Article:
My Lords, this morning the chair of the House of Commons Education Select Committee made three brief suggestions. The first was for a catch-up programme with an army of volunteers consisting of retired teachers, Ofsted inspectors, education charities and graduates, paid for by a catch-up premium; the second was the establishment of Alan Turing summer schools; and the third was a national education service on TV for those without internet services. Does my noble friend feel that Robert Halfon has a point?

My Lords, I assure my noble friend that the Secretary of State is listening carefully to the suggestions from Mr Halfon, as chair of the Education Select Committee. As I said, a targeted programme of catch-up provision for the summer and beyond will be announced, and of course there is already access to BBC Bitesize provision, as I have outlined.

My Lords, I can understand that the noble Baroness does not want to pre-empt what the Prime Minister has called his very big plan, but can she give us some indication of who might be targeted for special provision? To follow up on the question from my noble friend Lady Taylor of Bolton, I ask whether the noble Baroness can give us an assurance that creative and accelerated learning will be on offer and not simply holiday clubs.

My Lords, the department’s ambition is obviously to offer universal catch-up provision for all students in our schools but with a particular focus on those who are disadvantaged. I gave an outline of the summer catch-up provision and what will happen beyond that. We are talking about catch-up of educational attainment so that these students are able to fulfil their potential and are not blighted by the lack of provision that they have had to endure due to the health crisis that we have all been living through.

My Lords, the noble Baroness, Lady Bull, referred to school as a place where social skills are learned and emotional intelligence is developed. The Minister is not allowed to tell us about the summer schools, but perhaps she can tell us whether they will be targeted not just at disadvantaged pupils, who obviously have huge needs, but at pupils who are not at obvious disadvantage. I should perhaps declare an interest, having been an only child. A single child will have been in the company of one or two adults for months, and for younger children that will have accounted for a large part of their lives. Will there be provision over the summer for all children at least to develop those social skills, even if there is no educational component?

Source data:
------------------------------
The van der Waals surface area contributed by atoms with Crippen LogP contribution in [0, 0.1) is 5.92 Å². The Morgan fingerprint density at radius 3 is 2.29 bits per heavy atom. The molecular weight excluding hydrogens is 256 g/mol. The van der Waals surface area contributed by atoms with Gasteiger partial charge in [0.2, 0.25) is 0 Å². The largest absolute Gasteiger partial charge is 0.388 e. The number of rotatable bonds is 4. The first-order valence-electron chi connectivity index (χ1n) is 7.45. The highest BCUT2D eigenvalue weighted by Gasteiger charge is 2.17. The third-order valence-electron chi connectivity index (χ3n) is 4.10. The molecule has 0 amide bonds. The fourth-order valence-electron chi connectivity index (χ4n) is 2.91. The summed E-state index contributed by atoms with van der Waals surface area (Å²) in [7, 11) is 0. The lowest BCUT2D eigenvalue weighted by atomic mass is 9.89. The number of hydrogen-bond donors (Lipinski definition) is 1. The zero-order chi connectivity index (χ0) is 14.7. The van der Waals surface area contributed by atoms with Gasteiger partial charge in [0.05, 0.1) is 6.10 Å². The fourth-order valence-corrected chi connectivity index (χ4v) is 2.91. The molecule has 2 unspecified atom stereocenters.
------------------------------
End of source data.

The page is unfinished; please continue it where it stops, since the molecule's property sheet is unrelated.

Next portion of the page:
My Lords, over this period the department has published guidance on a number of matters. We have aimed to get the balance right between guidance and respecting the professionals on the ground. School leaders have been able to apply that guidance at the school gate in relation to vulnerable children, even though those children might not fall into the categories that we have outlined. As I said, we are concerned that all children should catch up, but disadvantaged children in particular. We respect the leadership in schools and will continue to do so in relation to catch-up provision, so that children whom school leaders deem to be disadvantaged and in need of support can get access to that support.

Sitting suspended.